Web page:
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Pritzker Prize 2016: goes to Ar. Alejandro Aravena from Chile!

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on January 19, 2016 at 04:10 PM

Often thought to be the Nobel Prize for architects, here comes the announcement of the winner of the Pritzker Award 2016! The 41st Pritzker laureate is  Architect Alejandro Aravena - the first Chilean and the fourth from Latin America after Luis Barragán (1980), Oscar Niemeyer (1988), and Paulo Mendes da Rocha (2006) to receive the prestigious award. “An inspiration for younger architects and designers, Aravena has an unfathomable understanding of architecture, reflecting his generous ideology in tackling the global housing crisis and combating for a better urban environment for all”, is a comment made by the jury for the Pritzker. We, at The Future Of Design applaud the architect's inspiring work and philosophy!

© Courtesy of Internet Sources.

On 13th January 2016, Tom Pritzker, Chairman and President of the Hyatt Foundation - which sponsors the most coveted prize in Architecture – announced the winner of the 2016 edition, as Chile’s Alejandro Aravena! “The jury has selected an architect who deepens our understanding of what is truly great design. Alejandro Aravena has pioneered a collaborative practice that produces powerful works of architecture and also addresses key challenges of the 21st century. His built work gives economic opportunity to the less privileged, mitigates the effects of natural disasters, reduces energy consumption, and provides welcoming public space. Innovative and inspiring, he shows how architecture at its best can improve people’s lives,” said Pritzker in his announcement speech. The honour will be conferred at a formal award ceremony held at the United Nations Headquarters in New York on April 4, 2016. 

Based in Santiago, Chile, Alejandro Aravena is a well-known name in the world of architecture and design. Since 2001, Aravena has been executive director of the Santiago-based ELEMENTAL, a “Do Tank” design studio focusing on projects of public interest and social impact, including housing, public space, infrastructure, and transportation. With Aravena, ELEMENTAL has built more than 2,500 units of low-cost social housing - in a unique participatory design process, engaging the locals and authorities. In 22 years of practice, he has worked on various sectors sited in Chile, the USA, Mexico, China and Switzerland.

ELEMENTAL is also known for designing social housing that they call “half of a good house,” in which the design leaves space for the residents to complete their houses themselves and thus raise themselves up to a middle-class standard of living. This innovative approach, called “incremental housing,” allows for social housing to be built on more expensive land closer to economic opportunity and gives residents a sense of accomplishment and personal investment.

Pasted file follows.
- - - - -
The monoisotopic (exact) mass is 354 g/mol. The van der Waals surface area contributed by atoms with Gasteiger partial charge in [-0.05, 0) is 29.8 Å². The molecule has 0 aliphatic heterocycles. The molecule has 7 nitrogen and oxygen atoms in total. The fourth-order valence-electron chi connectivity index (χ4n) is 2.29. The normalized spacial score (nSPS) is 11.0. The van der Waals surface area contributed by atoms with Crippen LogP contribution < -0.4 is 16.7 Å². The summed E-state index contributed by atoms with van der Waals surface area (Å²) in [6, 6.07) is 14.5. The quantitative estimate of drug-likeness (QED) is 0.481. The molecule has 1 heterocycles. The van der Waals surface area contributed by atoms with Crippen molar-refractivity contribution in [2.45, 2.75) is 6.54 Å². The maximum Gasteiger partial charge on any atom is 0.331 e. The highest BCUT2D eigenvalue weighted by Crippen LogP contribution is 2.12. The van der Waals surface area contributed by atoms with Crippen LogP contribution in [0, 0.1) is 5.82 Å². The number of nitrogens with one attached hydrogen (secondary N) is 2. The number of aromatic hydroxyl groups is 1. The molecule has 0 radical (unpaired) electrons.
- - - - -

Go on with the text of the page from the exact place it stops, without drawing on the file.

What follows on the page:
Aravena is internationally acclaimed for his Quinto Monroy development in Iquique, Chile 2004 - the concept behind the scheme was to construct the essential framework and surroundings for the dwellings initially, and leave the rest to the occupants to build over time, as per individual needs and financial capacity.

His clarity of vision towards material and construction has seen him build several powerful structures; some of them being the monumental UC Innovation Center (winner in the London Design Museum’s 2015 Designs of the Year awards); Constitucion - a town redeveloped after the 2010 Chilean earthquake and tsunami; the Mathematics School  (1998), Medical school (2001), the renovation of the School of Architecture(2004), Siamese towers(2005) and many more! His sensitive approach to architectural design is perceptible in his works such as the corporate office building for pharmaceutical company Novartis with office spaces designed to accommodate different modes of work — individual, collective, formal and informal; currently under construction in Shanghai! 

Being a member of the Pritzker jury till 2015, Aravena is the curator of the 2016 Venice Architecture Biennale, addressing the social and political issues that architects are negotiating around the world - one of the most important events in the architectural almanac to watch out for!

Aravena gives a new dimension to the present demands and offers ideas for meeting the future challenges of the field. With his people-centric design approach, the noble architect can be called the “building occupant’s designer” - a title not many architects can lay claim to!

Designer : Alejandro Aravena
Photography :Internet Sources.

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